Sword unites descendants of Civil War soldiers

By The Associated Press

CORINTH – The sword taken off the body of Col. W.P. Rogers at the Battle of Corinth during the Civil War made its return to the city Saturday, uniting two people who’s ancestors fought under different flags 150 years earlier.
Allen Wandling of Athens, Ohio, bought a Confederate scabbard and sword in 2006, not knowing until later it was taken off Rogers’ body in the same battle his ancestors John and Adam Wandling fought in.
When Wandling decided to bring the sword to Corinth for this weekend’s Corinth Civil War & Militaria Show and Sale, he was contacted by Leslie Eckert of Austin, Texas, who is a descendant of Rogers.
“We met at the battlefield and when I was holding that sword on the same ground where Rogers fought and died, my hair stood on end,” Wandling said.
Eckert agreed that the experience was out of this world.
“I really felt like there’s been a force that’s been guiding me,” she said. “It’s chilling and hard to explain.”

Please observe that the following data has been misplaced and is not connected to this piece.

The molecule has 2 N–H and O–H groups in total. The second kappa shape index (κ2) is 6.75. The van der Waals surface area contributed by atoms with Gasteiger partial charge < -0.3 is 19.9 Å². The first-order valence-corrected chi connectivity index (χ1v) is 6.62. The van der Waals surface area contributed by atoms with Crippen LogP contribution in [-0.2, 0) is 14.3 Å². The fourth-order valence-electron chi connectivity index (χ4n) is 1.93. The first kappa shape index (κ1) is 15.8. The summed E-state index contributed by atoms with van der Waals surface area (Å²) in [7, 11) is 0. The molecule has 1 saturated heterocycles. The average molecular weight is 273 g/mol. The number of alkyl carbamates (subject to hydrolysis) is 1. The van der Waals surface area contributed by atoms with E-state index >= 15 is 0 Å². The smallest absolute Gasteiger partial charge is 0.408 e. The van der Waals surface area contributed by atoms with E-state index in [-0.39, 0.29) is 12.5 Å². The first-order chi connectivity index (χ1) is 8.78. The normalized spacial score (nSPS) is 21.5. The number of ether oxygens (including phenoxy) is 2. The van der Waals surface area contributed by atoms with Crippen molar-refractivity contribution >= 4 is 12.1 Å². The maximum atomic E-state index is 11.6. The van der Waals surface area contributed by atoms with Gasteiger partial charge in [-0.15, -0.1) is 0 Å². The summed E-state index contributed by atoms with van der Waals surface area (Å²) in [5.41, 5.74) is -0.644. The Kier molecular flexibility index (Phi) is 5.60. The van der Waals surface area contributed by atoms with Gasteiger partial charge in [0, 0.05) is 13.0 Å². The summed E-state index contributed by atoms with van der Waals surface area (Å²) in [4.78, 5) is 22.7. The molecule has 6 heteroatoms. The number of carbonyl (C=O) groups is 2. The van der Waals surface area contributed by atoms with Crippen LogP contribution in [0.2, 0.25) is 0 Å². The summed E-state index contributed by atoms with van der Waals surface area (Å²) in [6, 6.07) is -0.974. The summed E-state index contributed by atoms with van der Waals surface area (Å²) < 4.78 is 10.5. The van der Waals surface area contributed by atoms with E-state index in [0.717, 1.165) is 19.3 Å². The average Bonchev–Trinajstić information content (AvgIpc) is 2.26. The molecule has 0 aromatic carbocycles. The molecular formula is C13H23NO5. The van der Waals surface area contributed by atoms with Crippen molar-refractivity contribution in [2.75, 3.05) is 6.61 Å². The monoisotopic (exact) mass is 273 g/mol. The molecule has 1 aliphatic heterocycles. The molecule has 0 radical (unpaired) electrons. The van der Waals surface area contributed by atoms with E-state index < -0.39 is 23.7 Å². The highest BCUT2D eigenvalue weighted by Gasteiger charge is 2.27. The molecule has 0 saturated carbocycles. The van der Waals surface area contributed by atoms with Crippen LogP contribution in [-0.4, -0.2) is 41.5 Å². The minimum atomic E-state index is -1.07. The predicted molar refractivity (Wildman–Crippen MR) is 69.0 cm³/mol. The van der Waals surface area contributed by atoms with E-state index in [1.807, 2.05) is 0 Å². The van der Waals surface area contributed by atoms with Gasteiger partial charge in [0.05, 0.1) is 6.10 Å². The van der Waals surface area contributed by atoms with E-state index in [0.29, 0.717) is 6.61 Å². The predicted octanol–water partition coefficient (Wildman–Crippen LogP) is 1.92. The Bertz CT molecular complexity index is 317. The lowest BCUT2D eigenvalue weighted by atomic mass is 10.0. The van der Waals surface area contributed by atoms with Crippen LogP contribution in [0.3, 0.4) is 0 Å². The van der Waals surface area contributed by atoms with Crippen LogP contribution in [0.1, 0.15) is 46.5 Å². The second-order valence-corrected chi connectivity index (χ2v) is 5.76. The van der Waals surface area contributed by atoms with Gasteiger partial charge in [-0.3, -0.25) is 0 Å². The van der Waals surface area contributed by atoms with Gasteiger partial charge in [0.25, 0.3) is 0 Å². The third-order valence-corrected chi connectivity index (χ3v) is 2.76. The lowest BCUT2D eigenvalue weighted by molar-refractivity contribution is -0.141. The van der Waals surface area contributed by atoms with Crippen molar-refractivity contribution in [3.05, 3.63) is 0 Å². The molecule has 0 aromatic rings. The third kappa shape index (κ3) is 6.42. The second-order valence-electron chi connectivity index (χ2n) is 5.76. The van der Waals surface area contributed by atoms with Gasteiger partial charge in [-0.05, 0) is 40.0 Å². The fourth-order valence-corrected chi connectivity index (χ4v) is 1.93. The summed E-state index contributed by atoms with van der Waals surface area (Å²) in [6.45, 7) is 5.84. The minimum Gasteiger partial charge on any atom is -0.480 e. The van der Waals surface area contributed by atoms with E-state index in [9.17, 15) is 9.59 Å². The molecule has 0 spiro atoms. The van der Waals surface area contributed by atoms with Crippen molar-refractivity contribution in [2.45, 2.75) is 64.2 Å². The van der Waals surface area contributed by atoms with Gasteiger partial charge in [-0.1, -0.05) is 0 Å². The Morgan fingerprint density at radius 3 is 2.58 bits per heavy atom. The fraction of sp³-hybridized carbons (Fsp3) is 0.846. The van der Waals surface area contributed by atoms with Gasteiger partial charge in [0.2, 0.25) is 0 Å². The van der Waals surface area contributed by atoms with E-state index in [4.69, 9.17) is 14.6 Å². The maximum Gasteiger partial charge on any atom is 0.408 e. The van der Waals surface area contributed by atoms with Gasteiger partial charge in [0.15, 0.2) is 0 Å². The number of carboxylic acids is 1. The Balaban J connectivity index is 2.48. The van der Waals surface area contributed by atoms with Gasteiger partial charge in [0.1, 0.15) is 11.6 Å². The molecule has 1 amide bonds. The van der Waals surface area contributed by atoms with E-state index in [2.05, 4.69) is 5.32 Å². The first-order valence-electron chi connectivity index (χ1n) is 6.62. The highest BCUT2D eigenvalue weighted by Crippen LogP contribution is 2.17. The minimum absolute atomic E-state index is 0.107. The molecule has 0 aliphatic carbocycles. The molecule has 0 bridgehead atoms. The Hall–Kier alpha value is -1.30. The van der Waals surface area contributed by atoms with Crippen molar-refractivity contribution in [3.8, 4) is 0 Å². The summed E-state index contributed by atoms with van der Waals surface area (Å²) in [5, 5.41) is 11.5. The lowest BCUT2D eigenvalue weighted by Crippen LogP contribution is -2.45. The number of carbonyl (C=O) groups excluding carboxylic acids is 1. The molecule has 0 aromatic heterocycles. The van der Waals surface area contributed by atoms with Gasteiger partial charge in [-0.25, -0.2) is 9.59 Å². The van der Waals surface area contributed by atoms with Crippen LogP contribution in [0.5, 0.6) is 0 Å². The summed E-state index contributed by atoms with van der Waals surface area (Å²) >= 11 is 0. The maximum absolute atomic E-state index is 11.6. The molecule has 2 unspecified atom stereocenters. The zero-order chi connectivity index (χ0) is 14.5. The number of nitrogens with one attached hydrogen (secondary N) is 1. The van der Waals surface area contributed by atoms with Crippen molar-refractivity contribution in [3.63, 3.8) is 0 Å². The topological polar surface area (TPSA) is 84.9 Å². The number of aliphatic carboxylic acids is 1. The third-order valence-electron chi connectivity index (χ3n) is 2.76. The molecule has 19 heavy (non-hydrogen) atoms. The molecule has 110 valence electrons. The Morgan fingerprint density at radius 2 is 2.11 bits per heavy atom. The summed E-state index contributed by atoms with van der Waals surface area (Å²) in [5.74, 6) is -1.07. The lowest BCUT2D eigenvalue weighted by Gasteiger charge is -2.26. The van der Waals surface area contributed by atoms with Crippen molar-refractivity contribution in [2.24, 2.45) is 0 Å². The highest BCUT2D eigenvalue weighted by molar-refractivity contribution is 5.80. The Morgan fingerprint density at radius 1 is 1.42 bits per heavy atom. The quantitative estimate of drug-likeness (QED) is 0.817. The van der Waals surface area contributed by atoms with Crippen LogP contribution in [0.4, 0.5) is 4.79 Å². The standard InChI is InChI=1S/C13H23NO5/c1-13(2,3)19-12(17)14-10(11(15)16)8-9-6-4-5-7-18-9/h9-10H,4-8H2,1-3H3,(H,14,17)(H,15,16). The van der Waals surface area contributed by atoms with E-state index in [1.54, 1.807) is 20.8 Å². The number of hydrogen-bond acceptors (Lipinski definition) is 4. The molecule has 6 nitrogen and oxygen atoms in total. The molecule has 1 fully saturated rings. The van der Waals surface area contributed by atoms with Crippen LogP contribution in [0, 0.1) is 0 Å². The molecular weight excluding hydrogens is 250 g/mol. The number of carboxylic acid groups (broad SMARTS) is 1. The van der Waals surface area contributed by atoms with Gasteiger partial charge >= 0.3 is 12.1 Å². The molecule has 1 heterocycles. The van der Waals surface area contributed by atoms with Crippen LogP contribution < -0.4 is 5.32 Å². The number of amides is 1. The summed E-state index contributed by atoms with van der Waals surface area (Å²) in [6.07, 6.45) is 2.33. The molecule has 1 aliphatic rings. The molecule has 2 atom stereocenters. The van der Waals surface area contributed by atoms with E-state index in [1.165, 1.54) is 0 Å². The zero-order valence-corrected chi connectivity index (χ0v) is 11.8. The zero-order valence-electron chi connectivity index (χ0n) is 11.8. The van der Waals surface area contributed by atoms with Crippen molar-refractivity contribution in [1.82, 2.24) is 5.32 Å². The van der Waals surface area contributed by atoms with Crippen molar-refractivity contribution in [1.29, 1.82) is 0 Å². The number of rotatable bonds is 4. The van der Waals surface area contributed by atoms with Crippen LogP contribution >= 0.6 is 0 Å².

Wandling purchased the sword from a man in Joplin, Mo., who inherited the sword from his sister. The sister got the sword from her husband, who was a police officer in Belleville, Ill.
“The 9th Illinois was here fighting and they took the sword back to Belleville,” Wandling said. “It was in the post until the 1920s.”
Rogers didn’t know the sword’s connection to his family until after he purchased it, getting the scabbard first and the sword later.
Wandling’s ancestors fought in the 63rd Ohio, which engaged in hand-to-hand combat near the end of the Battle of Corinth with Rogers’ 2nd Texas.
“The different pieces were in different places in the house,” Wandling said. “They contacted me when they found the sword to see if I was interested in it. I wasn’t interested in the sword particularly, it was just another relic for my collection.”
Eckert brought copies of letters Rogers wrote to his wife during the Civil War and Mexican American War.
The letters detail his travels and even talk about his visit to Corinth, which would be his final resting place.
Rogers died after charging Fort Robinette three times and being shot 11 times.
jb.clark@journalinc.com

For Your Information
WHAT: Corinth Civil War Relic and Militaria Show

WHEN: 9 a.m.-3 p.m. today

WHERE: Crossroads Arena Convention Center, South Harper Road at Highway 45, Corinth

ADMISSION: $5; $3 for children under 13

FOR MORE INFORMATION: (662) 286-6779 or www.battleofcorinth.com